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I'm transferring a small database from MySQL to MSSQL.

the current MySQL example declaration: *(Keys and Not Null are intentionally skipped)

CREATE TABLE my_table(
    `id` bigint(20),
    `version` int(10),
    `user_id` tinyint(3) unsigned, /*less then 100*/
    `date_crated` int(11), /*unix time like 1334736752 */
    `image_content` blob,
    `xml_content` longtext /*xml with non english texts, 5000+ character*/

And my MSSQL variant:

CREATE TABLE [my_table](
    [id] bigint,
    [version] int,
    [user_id] tinyint, 
    [date_crated] int,
    [image_content] varbinary(MAX),
    [xml_content] nvarchar(MAX)

I m not confident about the last three...
Is there any potential data lost this way ?

share|improve this question
Why are you using integers, rather than temporal types, to store dates? –  eggyal Jan 22 '13 at 14:33
@eggyal the date is stored as unix time for localization support, can you give an example for 'temporary types' and why it is better? –  d.raev Jan 22 '13 at 14:40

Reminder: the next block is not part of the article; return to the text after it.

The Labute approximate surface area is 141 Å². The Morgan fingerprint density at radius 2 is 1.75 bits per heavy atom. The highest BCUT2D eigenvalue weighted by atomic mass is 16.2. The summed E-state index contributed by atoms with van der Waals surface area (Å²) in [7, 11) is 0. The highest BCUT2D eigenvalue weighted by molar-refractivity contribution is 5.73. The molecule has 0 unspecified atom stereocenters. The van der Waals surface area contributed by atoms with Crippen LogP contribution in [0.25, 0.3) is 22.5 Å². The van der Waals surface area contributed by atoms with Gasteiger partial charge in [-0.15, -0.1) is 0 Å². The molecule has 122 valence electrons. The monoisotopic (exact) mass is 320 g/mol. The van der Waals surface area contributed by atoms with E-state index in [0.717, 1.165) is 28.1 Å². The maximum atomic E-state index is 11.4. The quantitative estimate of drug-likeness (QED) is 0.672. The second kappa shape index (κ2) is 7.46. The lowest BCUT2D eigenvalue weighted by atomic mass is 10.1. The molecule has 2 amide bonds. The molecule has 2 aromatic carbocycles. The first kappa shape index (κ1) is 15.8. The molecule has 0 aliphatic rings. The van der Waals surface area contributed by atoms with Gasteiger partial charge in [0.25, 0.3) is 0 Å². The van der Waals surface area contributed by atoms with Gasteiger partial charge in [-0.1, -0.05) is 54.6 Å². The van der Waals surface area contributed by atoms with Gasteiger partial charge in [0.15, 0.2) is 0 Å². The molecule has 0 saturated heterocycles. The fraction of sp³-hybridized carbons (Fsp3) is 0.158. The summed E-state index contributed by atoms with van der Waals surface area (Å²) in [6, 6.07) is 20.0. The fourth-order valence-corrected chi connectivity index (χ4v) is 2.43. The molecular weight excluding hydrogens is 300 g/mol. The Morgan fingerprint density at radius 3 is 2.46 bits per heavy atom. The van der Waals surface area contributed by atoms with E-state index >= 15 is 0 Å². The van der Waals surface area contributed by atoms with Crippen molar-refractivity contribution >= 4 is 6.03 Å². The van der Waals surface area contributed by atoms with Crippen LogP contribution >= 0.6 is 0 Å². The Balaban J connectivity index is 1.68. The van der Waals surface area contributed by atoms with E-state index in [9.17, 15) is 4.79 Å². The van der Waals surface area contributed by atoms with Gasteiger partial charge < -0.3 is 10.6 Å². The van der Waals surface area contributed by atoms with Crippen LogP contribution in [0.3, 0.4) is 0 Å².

Not temporary types; temporal types (as in, relating to time). TIMESTAMP for example, stores the data as "unix time" but MySQL will be aware of the value's meaning - therefore it will automatically adjust input/output for the session's time_zone. –  eggyal Jan 22 '13 at 14:45

1 Answer 1

up vote 1 down vote accepted

Looks good to me except for date_created and version: I'd go for bigint (64 bit, UNIX timestamp was widened from 32 bit to 64 bit) or timestamp --- MSSQL int is 4 Byte (32 bit). You should also check if you need 64 bit integers for version too.

share|improve this answer
so bigint for ID columns on (possibly huge) entities is the way to go? –  d.raev Jan 22 '13 at 14:45
Well depends on the data stored in ID in MySQL --- we can only speculate based on the MySQL schema you provided. –  muehlbau Jan 22 '13 at 15:17

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